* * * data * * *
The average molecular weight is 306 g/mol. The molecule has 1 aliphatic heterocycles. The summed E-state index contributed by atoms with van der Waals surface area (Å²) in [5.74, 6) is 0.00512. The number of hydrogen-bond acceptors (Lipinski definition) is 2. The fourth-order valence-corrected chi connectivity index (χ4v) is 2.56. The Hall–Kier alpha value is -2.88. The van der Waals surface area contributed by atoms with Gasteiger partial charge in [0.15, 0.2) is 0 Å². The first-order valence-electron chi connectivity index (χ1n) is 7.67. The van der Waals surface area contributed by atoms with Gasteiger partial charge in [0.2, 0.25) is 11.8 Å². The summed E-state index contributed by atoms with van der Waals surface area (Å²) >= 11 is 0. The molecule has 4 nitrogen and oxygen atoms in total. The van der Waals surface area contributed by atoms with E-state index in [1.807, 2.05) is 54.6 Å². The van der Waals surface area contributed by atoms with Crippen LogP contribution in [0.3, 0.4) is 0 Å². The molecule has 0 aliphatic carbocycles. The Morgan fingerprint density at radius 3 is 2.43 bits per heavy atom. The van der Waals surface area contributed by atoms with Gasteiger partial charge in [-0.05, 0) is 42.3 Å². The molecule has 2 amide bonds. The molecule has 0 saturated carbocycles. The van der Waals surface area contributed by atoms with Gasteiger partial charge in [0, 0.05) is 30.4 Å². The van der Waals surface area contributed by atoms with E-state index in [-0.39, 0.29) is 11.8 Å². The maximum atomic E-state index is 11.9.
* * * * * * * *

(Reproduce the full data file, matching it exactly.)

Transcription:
The average molecular weight is 306 g/mol. The molecule has 1 aliphatic heterocycles. The summed E-state index contributed by atoms with van der Waals surface area (Å²) in [5.74, 6) is 0.00512. The number of hydrogen-bond acceptors (Lipinski definition) is 2. The fourth-order valence-corrected chi connectivity index (χ4v) is 2.56. The Hall–Kier alpha value is -2.88. The van der Waals surface area contributed by atoms with Gasteiger partial charge in [0.15, 0.2) is 0 Å². The first-order valence-electron chi connectivity index (χ1n) is 7.67. The van der Waals surface area contributed by atoms with Gasteiger partial charge in [0.2, 0.25) is 11.8 Å². The summed E-state index contributed by atoms with van der Waals surface area (Å²) >= 11 is 0. The molecule has 4 nitrogen and oxygen atoms in total. The van der Waals surface area contributed by atoms with E-state index in [1.807, 2.05) is 54.6 Å². The van der Waals surface area contributed by atoms with Crippen LogP contribution in [0.3, 0.4) is 0 Å². The molecule has 0 aliphatic carbocycles. The Morgan fingerprint density at radius 3 is 2.43 bits per heavy atom. The van der Waals surface area contributed by atoms with Gasteiger partial charge in [-0.05, 0) is 42.3 Å². The molecule has 2 amide bonds. The molecule has 0 saturated carbocycles. The van der Waals surface area contributed by atoms with Gasteiger partial charge in [0, 0.05) is 30.4 Å². The van der Waals surface area contributed by atoms with E-state index in [-0.39, 0.29) is 11.8 Å². The maximum atomic E-state index is 11.9.